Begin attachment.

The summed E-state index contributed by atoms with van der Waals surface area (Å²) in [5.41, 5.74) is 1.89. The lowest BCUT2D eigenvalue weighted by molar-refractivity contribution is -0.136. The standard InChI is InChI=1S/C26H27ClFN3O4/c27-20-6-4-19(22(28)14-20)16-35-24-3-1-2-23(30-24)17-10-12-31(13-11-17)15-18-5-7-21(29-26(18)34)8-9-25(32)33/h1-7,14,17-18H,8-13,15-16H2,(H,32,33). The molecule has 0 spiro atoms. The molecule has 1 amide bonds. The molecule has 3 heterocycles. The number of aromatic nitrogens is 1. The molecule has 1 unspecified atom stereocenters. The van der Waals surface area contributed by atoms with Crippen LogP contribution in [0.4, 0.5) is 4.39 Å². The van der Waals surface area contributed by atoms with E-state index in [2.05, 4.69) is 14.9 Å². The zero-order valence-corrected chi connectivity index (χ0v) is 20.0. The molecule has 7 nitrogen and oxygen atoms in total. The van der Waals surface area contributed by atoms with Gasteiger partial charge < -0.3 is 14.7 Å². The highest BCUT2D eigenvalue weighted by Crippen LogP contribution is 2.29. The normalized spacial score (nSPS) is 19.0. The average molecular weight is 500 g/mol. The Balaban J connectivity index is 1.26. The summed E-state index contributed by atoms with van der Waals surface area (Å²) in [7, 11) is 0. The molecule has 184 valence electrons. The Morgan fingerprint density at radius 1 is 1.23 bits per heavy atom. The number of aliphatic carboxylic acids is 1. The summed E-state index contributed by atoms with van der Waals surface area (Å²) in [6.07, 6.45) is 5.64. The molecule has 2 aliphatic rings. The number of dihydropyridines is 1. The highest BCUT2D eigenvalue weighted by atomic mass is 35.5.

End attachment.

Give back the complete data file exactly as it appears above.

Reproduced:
The summed E-state index contributed by atoms with van der Waals surface area (Å²) in [5.41, 5.74) is 1.89. The lowest BCUT2D eigenvalue weighted by molar-refractivity contribution is -0.136. The standard InChI is InChI=1S/C26H27ClFN3O4/c27-20-6-4-19(22(28)14-20)16-35-24-3-1-2-23(30-24)17-10-12-31(13-11-17)15-18-5-7-21(29-26(18)34)8-9-25(32)33/h1-7,14,17-18H,8-13,15-16H2,(H,32,33). The molecule has 0 spiro atoms. The molecule has 1 amide bonds. The molecule has 3 heterocycles. The number of aromatic nitrogens is 1. The molecule has 1 unspecified atom stereocenters. The van der Waals surface area contributed by atoms with Crippen LogP contribution in [0.4, 0.5) is 4.39 Å². The van der Waals surface area contributed by atoms with E-state index in [2.05, 4.69) is 14.9 Å². The zero-order valence-corrected chi connectivity index (χ0v) is 20.0. The molecule has 7 nitrogen and oxygen atoms in total. The van der Waals surface area contributed by atoms with Gasteiger partial charge < -0.3 is 14.7 Å². The highest BCUT2D eigenvalue weighted by Crippen LogP contribution is 2.29. The normalized spacial score (nSPS) is 19.0. The average molecular weight is 500 g/mol. The Balaban J connectivity index is 1.26. The summed E-state index contributed by atoms with van der Waals surface area (Å²) in [7, 11) is 0. The molecule has 184 valence electrons. The Morgan fingerprint density at radius 1 is 1.23 bits per heavy atom. The number of aliphatic carboxylic acids is 1. The summed E-state index contributed by atoms with van der Waals surface area (Å²) in [6.07, 6.45) is 5.64. The molecule has 2 aliphatic rings. The number of dihydropyridines is 1. The highest BCUT2D eigenvalue weighted by atomic mass is 35.5.